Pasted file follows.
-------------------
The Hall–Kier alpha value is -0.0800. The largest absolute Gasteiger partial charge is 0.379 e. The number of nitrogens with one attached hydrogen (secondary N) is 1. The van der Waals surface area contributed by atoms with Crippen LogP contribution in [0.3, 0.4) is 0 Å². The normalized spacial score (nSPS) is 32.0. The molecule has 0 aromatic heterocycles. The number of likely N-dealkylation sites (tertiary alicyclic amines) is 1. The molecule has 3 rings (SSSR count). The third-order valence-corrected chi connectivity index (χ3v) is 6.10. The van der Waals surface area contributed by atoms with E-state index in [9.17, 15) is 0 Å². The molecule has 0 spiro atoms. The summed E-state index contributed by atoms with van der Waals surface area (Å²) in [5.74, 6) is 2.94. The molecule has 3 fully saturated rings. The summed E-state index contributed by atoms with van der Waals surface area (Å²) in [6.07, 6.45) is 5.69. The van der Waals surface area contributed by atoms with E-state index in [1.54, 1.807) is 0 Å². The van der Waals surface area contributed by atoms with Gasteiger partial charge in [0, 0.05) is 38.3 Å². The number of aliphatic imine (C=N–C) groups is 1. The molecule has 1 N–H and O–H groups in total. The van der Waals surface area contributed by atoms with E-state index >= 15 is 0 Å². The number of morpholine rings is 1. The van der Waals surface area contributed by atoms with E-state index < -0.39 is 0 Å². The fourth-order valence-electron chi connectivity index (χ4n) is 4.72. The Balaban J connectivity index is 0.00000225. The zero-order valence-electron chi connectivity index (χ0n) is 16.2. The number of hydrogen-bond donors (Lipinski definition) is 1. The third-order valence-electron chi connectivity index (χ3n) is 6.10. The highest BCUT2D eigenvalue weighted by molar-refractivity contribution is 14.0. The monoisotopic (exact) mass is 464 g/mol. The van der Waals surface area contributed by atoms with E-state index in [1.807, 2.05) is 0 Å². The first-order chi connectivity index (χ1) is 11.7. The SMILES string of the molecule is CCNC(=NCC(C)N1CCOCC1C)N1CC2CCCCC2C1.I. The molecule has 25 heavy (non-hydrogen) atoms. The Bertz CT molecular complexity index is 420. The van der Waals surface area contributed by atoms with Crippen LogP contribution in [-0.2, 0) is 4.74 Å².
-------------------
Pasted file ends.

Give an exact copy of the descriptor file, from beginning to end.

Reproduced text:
The Hall–Kier alpha value is -0.0800. The largest absolute Gasteiger partial charge is 0.379 e. The number of nitrogens with one attached hydrogen (secondary N) is 1. The van der Waals surface area contributed by atoms with Crippen LogP contribution in [0.3, 0.4) is 0 Å². The normalized spacial score (nSPS) is 32.0. The molecule has 0 aromatic heterocycles. The number of likely N-dealkylation sites (tertiary alicyclic amines) is 1. The molecule has 3 rings (SSSR count). The third-order valence-corrected chi connectivity index (χ3v) is 6.10. The van der Waals surface area contributed by atoms with E-state index in [9.17, 15) is 0 Å². The molecule has 0 spiro atoms. The summed E-state index contributed by atoms with van der Waals surface area (Å²) in [5.74, 6) is 2.94. The molecule has 3 fully saturated rings. The summed E-state index contributed by atoms with van der Waals surface area (Å²) in [6.07, 6.45) is 5.69. The van der Waals surface area contributed by atoms with E-state index in [1.54, 1.807) is 0 Å². The van der Waals surface area contributed by atoms with Gasteiger partial charge in [0, 0.05) is 38.3 Å². The number of aliphatic imine (C=N–C) groups is 1. The molecule has 1 N–H and O–H groups in total. The van der Waals surface area contributed by atoms with E-state index >= 15 is 0 Å². The number of morpholine rings is 1. The van der Waals surface area contributed by atoms with E-state index < -0.39 is 0 Å². The fourth-order valence-electron chi connectivity index (χ4n) is 4.72. The Balaban J connectivity index is 0.00000225. The zero-order valence-electron chi connectivity index (χ0n) is 16.2. The number of hydrogen-bond donors (Lipinski definition) is 1. The third-order valence-electron chi connectivity index (χ3n) is 6.10. The highest BCUT2D eigenvalue weighted by molar-refractivity contribution is 14.0. The monoisotopic (exact) mass is 464 g/mol. The van der Waals surface area contributed by atoms with E-state index in [1.807, 2.05) is 0 Å². The first-order chi connectivity index (χ1) is 11.7. The SMILES string of the molecule is CCNC(=NCC(C)N1CCOCC1C)N1CC2CCCCC2C1.I. The molecule has 25 heavy (non-hydrogen) atoms. The Bertz CT molecular complexity index is 420. The van der Waals surface area contributed by atoms with Crippen LogP contribution in [-0.2, 0) is 4.74 Å².